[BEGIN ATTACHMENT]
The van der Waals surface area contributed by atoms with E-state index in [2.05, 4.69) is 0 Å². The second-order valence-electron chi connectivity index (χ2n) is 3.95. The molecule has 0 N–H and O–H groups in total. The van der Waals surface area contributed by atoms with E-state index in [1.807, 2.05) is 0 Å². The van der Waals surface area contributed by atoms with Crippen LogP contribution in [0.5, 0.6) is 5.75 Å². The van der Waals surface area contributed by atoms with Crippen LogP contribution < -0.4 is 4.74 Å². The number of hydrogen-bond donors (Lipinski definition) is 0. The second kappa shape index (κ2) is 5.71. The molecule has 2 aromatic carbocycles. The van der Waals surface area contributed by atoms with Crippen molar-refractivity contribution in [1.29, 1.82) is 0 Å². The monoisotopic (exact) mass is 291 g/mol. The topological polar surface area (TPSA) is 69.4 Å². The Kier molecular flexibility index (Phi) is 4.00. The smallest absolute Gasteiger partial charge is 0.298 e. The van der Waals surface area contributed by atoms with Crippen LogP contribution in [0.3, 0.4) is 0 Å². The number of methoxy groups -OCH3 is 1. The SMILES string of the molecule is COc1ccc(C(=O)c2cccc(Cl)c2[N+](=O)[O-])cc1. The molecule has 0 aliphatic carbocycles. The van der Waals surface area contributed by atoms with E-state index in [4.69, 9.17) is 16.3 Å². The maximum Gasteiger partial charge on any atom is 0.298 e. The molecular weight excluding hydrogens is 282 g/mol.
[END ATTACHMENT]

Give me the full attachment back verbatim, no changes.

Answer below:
The van der Waals surface area contributed by atoms with E-state index in [2.05, 4.69) is 0 Å². The second-order valence-electron chi connectivity index (χ2n) is 3.95. The molecule has 0 N–H and O–H groups in total. The van der Waals surface area contributed by atoms with E-state index in [1.807, 2.05) is 0 Å². The van der Waals surface area contributed by atoms with Crippen LogP contribution in [0.5, 0.6) is 5.75 Å². The van der Waals surface area contributed by atoms with Crippen LogP contribution < -0.4 is 4.74 Å². The number of hydrogen-bond donors (Lipinski definition) is 0. The second kappa shape index (κ2) is 5.71. The molecule has 2 aromatic carbocycles. The van der Waals surface area contributed by atoms with Crippen molar-refractivity contribution in [1.29, 1.82) is 0 Å². The monoisotopic (exact) mass is 291 g/mol. The topological polar surface area (TPSA) is 69.4 Å². The Kier molecular flexibility index (Phi) is 4.00. The smallest absolute Gasteiger partial charge is 0.298 e. The van der Waals surface area contributed by atoms with Crippen LogP contribution in [0.3, 0.4) is 0 Å². The number of methoxy groups -OCH3 is 1. The SMILES string of the molecule is COc1ccc(C(=O)c2cccc(Cl)c2[N+](=O)[O-])cc1. The molecule has 0 aliphatic carbocycles. The van der Waals surface area contributed by atoms with E-state index in [4.69, 9.17) is 16.3 Å². The maximum Gasteiger partial charge on any atom is 0.298 e. The molecular weight excluding hydrogens is 282 g/mol.